More countries ground Boeing jets over safety fears after Ethiopian crash
Russia, Japan, and Tunisia follow a host of countries in either grounding or banning takeoffs, overflights, and landings of Boeing 737 MAX planes following a recent fatal crash.
Russia’s Interfax news agency said on Thursday the country's aviation authority had grounded the only two such aircraft that it owns among its 96-strong fleet.
An Ethiopian Airlines 737 MAX en route from Addis Ababa to the Kenyan capital of Nairobi crashed a few minutes after takeoff on Sunday, killing all the 157 people, mostly foreign nationals, on board.
The cause of the crash is still unknown; however, the pilot had reported difficulties and asked to return to the Ethiopian capital before the incident, the airline has said.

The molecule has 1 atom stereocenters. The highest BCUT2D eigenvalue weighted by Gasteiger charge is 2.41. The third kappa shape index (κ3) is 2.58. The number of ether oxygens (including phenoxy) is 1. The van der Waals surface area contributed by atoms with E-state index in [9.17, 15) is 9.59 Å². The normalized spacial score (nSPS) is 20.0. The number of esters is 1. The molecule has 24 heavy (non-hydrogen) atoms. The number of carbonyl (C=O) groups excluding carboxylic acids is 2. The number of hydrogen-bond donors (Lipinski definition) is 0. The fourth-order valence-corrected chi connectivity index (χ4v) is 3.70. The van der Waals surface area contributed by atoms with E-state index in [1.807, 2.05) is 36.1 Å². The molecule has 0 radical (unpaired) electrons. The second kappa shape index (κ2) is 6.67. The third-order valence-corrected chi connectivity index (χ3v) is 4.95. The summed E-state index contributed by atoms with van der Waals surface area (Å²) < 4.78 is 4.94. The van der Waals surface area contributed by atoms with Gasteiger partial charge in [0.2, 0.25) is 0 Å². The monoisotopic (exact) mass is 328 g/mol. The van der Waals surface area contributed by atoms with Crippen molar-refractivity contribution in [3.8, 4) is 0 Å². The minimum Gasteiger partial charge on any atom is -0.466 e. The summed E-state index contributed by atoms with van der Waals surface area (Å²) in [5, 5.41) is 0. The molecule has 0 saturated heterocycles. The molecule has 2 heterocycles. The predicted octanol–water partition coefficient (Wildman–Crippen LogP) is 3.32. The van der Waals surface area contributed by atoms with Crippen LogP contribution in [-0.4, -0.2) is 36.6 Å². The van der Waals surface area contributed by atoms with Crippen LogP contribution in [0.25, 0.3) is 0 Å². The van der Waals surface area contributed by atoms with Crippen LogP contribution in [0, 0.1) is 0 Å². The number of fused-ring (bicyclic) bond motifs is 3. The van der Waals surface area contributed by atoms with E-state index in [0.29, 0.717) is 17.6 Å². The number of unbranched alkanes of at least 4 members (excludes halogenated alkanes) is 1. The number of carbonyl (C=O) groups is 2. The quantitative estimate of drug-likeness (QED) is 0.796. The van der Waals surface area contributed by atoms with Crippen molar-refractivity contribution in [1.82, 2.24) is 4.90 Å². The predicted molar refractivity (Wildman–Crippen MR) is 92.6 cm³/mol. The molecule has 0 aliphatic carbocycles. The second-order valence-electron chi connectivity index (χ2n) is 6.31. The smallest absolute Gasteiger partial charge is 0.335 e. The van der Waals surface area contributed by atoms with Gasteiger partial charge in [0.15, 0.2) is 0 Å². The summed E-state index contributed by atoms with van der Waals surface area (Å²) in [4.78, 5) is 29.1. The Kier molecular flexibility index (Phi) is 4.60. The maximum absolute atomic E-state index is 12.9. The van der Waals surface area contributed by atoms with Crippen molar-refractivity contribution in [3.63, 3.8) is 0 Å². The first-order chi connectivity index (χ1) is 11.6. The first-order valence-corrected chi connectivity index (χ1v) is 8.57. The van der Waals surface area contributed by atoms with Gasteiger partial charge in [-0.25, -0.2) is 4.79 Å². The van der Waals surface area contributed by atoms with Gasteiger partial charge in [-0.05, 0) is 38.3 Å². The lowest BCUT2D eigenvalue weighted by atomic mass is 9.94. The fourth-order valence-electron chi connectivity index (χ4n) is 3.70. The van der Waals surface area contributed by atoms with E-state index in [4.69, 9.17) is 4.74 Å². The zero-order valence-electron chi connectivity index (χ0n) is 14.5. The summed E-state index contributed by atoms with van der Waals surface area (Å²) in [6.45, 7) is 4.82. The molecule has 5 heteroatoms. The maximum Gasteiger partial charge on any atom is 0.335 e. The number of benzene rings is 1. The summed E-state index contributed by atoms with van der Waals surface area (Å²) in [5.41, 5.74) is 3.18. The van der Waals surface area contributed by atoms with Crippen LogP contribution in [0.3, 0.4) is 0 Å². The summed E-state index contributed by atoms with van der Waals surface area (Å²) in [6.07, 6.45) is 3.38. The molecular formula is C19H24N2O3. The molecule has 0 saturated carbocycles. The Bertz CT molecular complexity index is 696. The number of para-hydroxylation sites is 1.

Also on Thursday, Japan’s Land and Transport Ministry banned the medium-haul planes from landing in the country.
No Japanese airline company possesses Boeing 737 MAX planes, while All Nippon Airways (ANA) plans to buy 30 units of the aircraft. The ministry, however, has not issued any instruction on the pending purchase, an official told the agency, adding, "Primarily, each private company should make its own decision."
Tunisia likewise does not fly any of the aircraft, but barred them from using its airspace and airports.
Romania's Blue Air, meanwhile, said it would take a decision on its order for 12 Boeing 737 MAX 8 jets pending the results of an investigation into the tragedy.
A growing number of countries, including the United States, Canada, Australia, India and China, have now grounded or banned Boeing 737 MAX 8 planes inside their airspace.